The bright blue sky with nary a cloud in sight. The blue of the water rising to meet it. There’s a steady breeze and it’s that rare moment where the temperature is actually pleasant — not too hot (clearly, this is not a day in July or August, it’s early May, but I digress).

These are the days in the Golden Isles … it’s almost too good. It’s a weak and tired cliché, but it truly does take your breath away.

I had one of these moments recently, walking along the shores of Jekyll Island. I was reminded of one of my favorite Bob Dylan tunes — “Tangled Up in Blue.” It seemed appropriate. I felt enveloped in sea and sky — their “blueness.” Tangled up in the beauty of it all — the nature, the history, the charm of this gorgeous piece of earth we call home.

Of course, over my (approximately) 15 years as an official Golden Islander, I have developed a deep affection for the stories that have flowed from these waters and this sky. Exploring this has become a passion — and career — for me. Not only the stories that are well-known to locals and tourists — but the stories that require a little bit of digging to find. So for this issue, that’s what we did. We explored the coast to find new tales to tell. Writer Debra Pamplin connected with White Oak Conservation in Yulee to take a peek at their majestic new residents — retired circus elephants. We probed local aviation history with Tyler Bagwell, who shares the fascinatingly tragic story of Paul Redfern (namesake of Redfern Village) and his ill-fated flight to South America in the 1920s. Writer Larry Hobbs takes to the sea in search for the perfect fishin’ hole. But we didn’t just go coast on the sea, we went under it — Little Mermaid style. We interviewed wave photographer Jay Bellflower, who captures the Isles in a way unlike any other.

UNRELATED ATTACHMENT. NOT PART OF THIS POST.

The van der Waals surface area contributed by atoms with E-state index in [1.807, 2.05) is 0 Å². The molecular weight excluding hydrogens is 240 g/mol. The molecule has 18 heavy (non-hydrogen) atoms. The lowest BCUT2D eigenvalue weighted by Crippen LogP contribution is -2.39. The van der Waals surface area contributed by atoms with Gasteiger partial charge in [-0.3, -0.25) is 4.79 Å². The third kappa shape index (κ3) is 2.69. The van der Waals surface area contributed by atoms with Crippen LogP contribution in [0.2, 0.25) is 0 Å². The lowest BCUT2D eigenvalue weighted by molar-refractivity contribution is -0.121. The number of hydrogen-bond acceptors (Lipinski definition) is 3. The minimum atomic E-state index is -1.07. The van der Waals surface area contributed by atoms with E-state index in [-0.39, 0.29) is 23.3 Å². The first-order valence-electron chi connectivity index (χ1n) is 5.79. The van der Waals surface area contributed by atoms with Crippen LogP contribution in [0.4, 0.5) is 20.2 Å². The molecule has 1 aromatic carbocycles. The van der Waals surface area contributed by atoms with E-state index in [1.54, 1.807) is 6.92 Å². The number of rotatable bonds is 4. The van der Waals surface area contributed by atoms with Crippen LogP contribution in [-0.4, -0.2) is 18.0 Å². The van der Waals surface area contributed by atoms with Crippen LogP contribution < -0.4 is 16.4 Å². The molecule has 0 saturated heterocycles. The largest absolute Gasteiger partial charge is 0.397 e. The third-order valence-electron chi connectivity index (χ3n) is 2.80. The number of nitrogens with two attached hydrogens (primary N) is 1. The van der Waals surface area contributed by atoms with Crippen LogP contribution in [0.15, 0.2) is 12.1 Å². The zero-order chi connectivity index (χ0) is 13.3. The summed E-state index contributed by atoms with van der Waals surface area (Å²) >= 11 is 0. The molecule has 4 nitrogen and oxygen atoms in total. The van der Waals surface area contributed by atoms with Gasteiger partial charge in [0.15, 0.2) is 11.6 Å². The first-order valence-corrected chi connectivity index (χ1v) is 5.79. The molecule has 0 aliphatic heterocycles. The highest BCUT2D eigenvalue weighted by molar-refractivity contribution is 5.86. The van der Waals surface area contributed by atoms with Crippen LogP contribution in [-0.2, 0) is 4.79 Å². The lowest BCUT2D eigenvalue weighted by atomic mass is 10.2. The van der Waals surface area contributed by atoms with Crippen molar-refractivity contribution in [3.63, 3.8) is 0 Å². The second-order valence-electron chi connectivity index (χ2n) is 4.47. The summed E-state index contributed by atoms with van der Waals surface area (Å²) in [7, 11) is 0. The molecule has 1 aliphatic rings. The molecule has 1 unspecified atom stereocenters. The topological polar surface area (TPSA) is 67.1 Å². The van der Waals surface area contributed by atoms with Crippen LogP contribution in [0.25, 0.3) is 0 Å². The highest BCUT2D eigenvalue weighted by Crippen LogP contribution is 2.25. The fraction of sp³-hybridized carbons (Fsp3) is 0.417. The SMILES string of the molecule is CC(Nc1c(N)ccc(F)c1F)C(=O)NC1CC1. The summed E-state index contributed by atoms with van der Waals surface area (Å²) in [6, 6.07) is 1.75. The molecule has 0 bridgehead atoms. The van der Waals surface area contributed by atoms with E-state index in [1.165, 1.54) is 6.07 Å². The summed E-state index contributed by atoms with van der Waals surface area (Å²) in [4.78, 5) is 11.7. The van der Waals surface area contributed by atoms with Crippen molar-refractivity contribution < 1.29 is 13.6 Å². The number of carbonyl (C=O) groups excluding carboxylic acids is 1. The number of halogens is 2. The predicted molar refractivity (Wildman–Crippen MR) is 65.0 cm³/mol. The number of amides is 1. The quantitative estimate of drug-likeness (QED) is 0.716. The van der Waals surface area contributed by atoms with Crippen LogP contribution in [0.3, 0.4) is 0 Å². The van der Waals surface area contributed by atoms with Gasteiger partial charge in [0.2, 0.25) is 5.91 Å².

Finally, we wrap this issue with a deep dive into the history of one of our most beloved neighbors — Sapelo Island. I sat down with my good friend and fellow newspaper veteran Buddy Sullivan to talk about his exquisite book, Sapelo: People and Place on a Georgia Sea Island, which he created with photographer Ben Galland and the University of Georgia Press.

This magazine would not have been possible without any of them. But I would be completely remiss if I didn’t give a direct shout-out to the two fellas who made our stunning cover happen — photographer Parker Alexander, owner of Empire Sky Co. He has done so much amazing work for us … the man’s got an incredible gift, and we are grateful for it. And, last but certainly not least, our amazing cover, er, model? Fisherman? Dude? I’m not quite sure how to phrase it — but Mr. Michael Gowen, you cut a fine silhouette and I’m sure you cast that net A LOT that day. Thank you both so much.

And thank YOU, readers. This is why all of the aforementioned things happened: so you will find something pretty, interesting, and meaningful when you pick it up. We do it for you. We truly do.

Take care and don’t forget to get “tangled” —